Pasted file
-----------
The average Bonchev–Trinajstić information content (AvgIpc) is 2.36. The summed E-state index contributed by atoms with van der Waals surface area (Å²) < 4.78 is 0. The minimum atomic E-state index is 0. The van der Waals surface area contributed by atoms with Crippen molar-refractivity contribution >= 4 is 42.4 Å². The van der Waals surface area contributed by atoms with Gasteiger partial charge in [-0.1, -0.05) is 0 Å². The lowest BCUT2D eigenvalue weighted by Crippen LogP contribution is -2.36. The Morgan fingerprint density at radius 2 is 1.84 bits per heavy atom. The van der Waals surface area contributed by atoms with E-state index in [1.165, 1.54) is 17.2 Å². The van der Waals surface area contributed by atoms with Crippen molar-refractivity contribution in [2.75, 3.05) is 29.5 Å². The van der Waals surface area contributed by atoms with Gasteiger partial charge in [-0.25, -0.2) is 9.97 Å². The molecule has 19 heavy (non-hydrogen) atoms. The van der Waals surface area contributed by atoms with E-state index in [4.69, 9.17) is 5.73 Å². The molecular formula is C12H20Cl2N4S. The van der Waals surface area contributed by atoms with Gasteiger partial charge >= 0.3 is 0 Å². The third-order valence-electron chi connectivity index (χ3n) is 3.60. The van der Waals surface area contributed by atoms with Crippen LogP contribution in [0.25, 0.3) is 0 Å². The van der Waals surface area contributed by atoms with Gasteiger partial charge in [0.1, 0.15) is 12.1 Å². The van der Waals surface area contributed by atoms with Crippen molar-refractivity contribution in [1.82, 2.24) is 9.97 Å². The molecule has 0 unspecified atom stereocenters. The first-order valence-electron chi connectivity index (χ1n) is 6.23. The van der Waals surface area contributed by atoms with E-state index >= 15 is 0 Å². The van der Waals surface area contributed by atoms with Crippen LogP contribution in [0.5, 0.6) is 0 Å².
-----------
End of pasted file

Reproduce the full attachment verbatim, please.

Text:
The average Bonchev–Trinajstić information content (AvgIpc) is 2.36. The summed E-state index contributed by atoms with van der Waals surface area (Å²) < 4.78 is 0. The minimum atomic E-state index is 0. The van der Waals surface area contributed by atoms with Crippen molar-refractivity contribution >= 4 is 42.4 Å². The van der Waals surface area contributed by atoms with Gasteiger partial charge in [-0.1, -0.05) is 0 Å². The lowest BCUT2D eigenvalue weighted by Crippen LogP contribution is -2.36. The Morgan fingerprint density at radius 2 is 1.84 bits per heavy atom. The van der Waals surface area contributed by atoms with E-state index in [1.165, 1.54) is 17.2 Å². The van der Waals surface area contributed by atoms with Crippen molar-refractivity contribution in [2.75, 3.05) is 29.5 Å². The van der Waals surface area contributed by atoms with Gasteiger partial charge in [-0.25, -0.2) is 9.97 Å². The molecule has 19 heavy (non-hydrogen) atoms. The van der Waals surface area contributed by atoms with E-state index in [4.69, 9.17) is 5.73 Å². The molecular formula is C12H20Cl2N4S. The van der Waals surface area contributed by atoms with Gasteiger partial charge >= 0.3 is 0 Å². The third-order valence-electron chi connectivity index (χ3n) is 3.60. The van der Waals surface area contributed by atoms with Crippen LogP contribution in [0.25, 0.3) is 0 Å². The van der Waals surface area contributed by atoms with Gasteiger partial charge in [0.1, 0.15) is 12.1 Å². The van der Waals surface area contributed by atoms with Crippen molar-refractivity contribution in [1.82, 2.24) is 9.97 Å². The molecule has 0 unspecified atom stereocenters. The first-order valence-electron chi connectivity index (χ1n) is 6.23. The van der Waals surface area contributed by atoms with E-state index >= 15 is 0 Å². The van der Waals surface area contributed by atoms with Crippen LogP contribution in [0.5, 0.6) is 0 Å².